For it’s so clear that in order to begin to live in the present we must first redeem the past, and that can only be done by suffering, by strenuous, uninterrupted labour.
In 1990, my parents took me to the Abbey Theatre in Dublin to see a new play by Brian Friel. That play was Dancing at Lughnasa, and that landmark production went on to take London, New York and Broadway by storm.
The play is undoubtedly a masterpiece, with Guardian critic Michael Billington recently including it in his 101 greatest plays of all time. I saw Dancing at Lughnasa again on Sunday in a 25th anniversary production presented by Lyric Theatre Belfast in association with the Lughnasa International Friel Festival. In the intervening 25 years, the play has lost none of its power, and this production, directed by Annabelle Comyn suggests that it still has something new to offer audiences today.
The setting of Dancing at Lughnasa is Ballybeg, literally a ‘small town’ in Donegal, where 7 year old Michael is living with his aunts and mother for one last summer. It is 1936, Michael’s Uncle Jack has returned from working as a missionary in Africa and events both local and international are about to converge on the delicate structure of their home and change all their lives forever.
The play is narrated by Michael (Charlie Bonner), now in his 30s and is effectively a memory play as Michael tries to make sense of the tumult of that last summer and what it meant for the lives of these five women and in turn, what it means for his own life.
Friel’s work often explores the tenuous links between fact and memory, questioning whether the events that we feel are central to our lives are as we remember them. From Gar in Philadelphia Here I Come! To Frank Hardy in Faith Healer, the mutability of memory is a constant theme. As Michael says
But there is one memory of that Lughnasa time that visits me most often; and what fascinates me about that memory is that is owes nothing to fact. In that memory atmosphere is more real than incident and everything is simultaneously actual and illusory.
However, there is little rose-tinted sentimentality in Comyn’s production. The world of the Mundy sisters is rooted in domesticity and daily work. The smell of turf wafts over the auditorium. Soda bread is made on stage and ironing and laundry is done. The plight of unmarried women in 1930s Ireland is always to the fore and there is a strong sense that their lives are held together by the thinnest of threads, where three eggs must provide dinner for 8 people and the reputation of the entire family entirely rests on the behaviour of each individual. Earthy Maggie regularly jokes about where five men can be found for them all, but the banter hides a growing desperation with regard to the lives they are sliding towards.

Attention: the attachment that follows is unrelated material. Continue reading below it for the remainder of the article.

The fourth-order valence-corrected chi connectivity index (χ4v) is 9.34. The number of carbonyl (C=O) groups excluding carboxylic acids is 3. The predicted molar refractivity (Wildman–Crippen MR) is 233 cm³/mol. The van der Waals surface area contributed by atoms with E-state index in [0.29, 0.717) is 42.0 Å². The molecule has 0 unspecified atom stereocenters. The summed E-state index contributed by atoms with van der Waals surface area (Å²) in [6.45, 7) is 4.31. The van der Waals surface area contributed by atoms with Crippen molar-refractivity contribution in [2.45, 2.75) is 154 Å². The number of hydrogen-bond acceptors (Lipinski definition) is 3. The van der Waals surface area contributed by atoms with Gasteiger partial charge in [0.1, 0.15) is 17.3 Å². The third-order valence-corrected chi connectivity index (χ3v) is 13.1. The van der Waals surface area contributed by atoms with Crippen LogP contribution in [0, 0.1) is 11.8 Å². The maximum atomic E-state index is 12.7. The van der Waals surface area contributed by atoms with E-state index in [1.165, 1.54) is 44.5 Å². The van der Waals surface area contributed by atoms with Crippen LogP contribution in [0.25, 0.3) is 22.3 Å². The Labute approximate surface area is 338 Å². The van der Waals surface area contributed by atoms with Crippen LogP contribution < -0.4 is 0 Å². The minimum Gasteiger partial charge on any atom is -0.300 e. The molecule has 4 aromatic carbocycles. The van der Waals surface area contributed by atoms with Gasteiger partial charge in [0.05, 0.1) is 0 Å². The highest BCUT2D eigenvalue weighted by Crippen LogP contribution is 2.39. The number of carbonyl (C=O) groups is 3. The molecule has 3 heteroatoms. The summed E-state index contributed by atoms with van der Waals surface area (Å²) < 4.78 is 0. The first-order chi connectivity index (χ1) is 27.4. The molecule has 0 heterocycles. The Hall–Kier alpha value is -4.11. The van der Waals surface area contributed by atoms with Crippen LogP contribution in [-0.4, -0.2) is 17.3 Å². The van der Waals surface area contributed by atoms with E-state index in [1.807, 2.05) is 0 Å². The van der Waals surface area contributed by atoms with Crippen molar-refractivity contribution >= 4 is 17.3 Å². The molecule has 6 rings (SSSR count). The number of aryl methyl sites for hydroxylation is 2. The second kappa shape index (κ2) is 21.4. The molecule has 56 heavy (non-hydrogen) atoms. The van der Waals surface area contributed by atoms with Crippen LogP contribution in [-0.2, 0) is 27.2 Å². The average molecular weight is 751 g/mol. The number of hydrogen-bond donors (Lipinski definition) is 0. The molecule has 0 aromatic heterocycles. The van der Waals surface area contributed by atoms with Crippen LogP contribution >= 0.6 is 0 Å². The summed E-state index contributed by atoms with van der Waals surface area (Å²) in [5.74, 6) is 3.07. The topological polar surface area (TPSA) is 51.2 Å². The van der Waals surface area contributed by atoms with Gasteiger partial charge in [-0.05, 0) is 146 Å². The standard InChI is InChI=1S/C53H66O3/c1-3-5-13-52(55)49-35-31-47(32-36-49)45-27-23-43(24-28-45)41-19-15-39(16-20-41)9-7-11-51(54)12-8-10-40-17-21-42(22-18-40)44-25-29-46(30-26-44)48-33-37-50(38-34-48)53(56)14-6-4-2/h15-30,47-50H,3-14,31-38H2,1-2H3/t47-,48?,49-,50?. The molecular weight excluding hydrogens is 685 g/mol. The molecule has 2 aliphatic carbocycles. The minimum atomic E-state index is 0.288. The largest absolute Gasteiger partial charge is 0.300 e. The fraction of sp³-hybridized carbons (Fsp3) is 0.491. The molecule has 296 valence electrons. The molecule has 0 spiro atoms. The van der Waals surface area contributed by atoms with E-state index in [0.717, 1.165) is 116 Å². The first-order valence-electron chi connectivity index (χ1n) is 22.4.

All the aunts have their troubles: Maggie (beautifully played by Cara Kelly) is the joker and entertainer, ready with a riddle or a song when tensions get fraught, but realising that, unlike her old friend Bernie, her pleasures will remain small ones in comparison to a life of glamour and family. Rose (Mary Murray) may be slower than her sisters and the one they all worry about, but she yearns for a life outside the Mundy household like the rest of them and sees her opportunity in the form of married suitor Danny Bradley. Chris (Vanessa Emme), Michael’s mother, is still infatuated with his father, the charming but feckless Gerry Evans (Matt Tait), yet her infatuation is hopeful rather than believing. Agnes (Catherine Cusack, in the performance of the night) seems most at peace with her situation, but hides a passion of her own and as it turns out, an unforeseen courage.
Kate, the eldest sister (Catherine McCormack) is the strait-laced religious wage earner, desperate to maintain a veneer of respectability for the family, despite the presence of her ‘love-child’ nephew. Her brother’s return from the missions was supposed to be her saving grace, but the circumstances of his return are as cloudy as his malaria-ridden mind. She feels the responsibility for them all most keenly,